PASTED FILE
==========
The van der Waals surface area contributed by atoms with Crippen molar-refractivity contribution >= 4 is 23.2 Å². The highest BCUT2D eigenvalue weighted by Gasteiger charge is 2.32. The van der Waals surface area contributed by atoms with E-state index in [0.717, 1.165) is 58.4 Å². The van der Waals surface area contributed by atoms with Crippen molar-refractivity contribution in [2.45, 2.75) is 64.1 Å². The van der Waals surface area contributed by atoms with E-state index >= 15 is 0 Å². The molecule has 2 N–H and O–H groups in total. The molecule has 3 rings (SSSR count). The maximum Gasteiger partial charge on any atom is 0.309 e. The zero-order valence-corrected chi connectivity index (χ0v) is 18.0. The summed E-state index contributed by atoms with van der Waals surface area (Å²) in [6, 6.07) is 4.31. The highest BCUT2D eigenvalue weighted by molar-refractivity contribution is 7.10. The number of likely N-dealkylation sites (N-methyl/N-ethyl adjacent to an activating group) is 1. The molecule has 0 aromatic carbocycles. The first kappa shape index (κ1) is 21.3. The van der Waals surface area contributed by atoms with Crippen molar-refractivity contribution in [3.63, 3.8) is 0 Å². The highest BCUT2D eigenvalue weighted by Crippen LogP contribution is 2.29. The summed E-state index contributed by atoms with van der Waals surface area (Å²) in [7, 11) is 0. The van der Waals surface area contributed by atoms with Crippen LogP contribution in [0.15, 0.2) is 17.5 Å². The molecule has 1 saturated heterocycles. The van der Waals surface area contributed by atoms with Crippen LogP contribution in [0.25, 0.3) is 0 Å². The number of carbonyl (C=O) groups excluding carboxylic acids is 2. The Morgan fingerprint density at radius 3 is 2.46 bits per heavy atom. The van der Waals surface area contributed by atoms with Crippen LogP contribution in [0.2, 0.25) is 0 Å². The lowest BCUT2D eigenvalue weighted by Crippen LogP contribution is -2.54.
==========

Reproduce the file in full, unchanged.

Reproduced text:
The van der Waals surface area contributed by atoms with Crippen molar-refractivity contribution >= 4 is 23.2 Å². The highest BCUT2D eigenvalue weighted by Gasteiger charge is 2.32. The van der Waals surface area contributed by atoms with E-state index in [0.717, 1.165) is 58.4 Å². The van der Waals surface area contributed by atoms with Crippen molar-refractivity contribution in [2.45, 2.75) is 64.1 Å². The van der Waals surface area contributed by atoms with E-state index >= 15 is 0 Å². The molecule has 2 N–H and O–H groups in total. The molecule has 3 rings (SSSR count). The maximum Gasteiger partial charge on any atom is 0.309 e. The zero-order valence-corrected chi connectivity index (χ0v) is 18.0. The summed E-state index contributed by atoms with van der Waals surface area (Å²) in [6, 6.07) is 4.31. The highest BCUT2D eigenvalue weighted by molar-refractivity contribution is 7.10. The number of likely N-dealkylation sites (N-methyl/N-ethyl adjacent to an activating group) is 1. The molecule has 0 aromatic carbocycles. The first kappa shape index (κ1) is 21.3. The van der Waals surface area contributed by atoms with Crippen molar-refractivity contribution in [3.63, 3.8) is 0 Å². The highest BCUT2D eigenvalue weighted by Crippen LogP contribution is 2.29. The summed E-state index contributed by atoms with van der Waals surface area (Å²) in [7, 11) is 0. The van der Waals surface area contributed by atoms with Crippen LogP contribution in [0.15, 0.2) is 17.5 Å². The molecule has 1 saturated heterocycles. The van der Waals surface area contributed by atoms with Crippen LogP contribution in [0.25, 0.3) is 0 Å². The number of carbonyl (C=O) groups excluding carboxylic acids is 2. The Morgan fingerprint density at radius 3 is 2.46 bits per heavy atom. The van der Waals surface area contributed by atoms with Crippen LogP contribution in [0.2, 0.25) is 0 Å². The lowest BCUT2D eigenvalue weighted by Crippen LogP contribution is -2.54.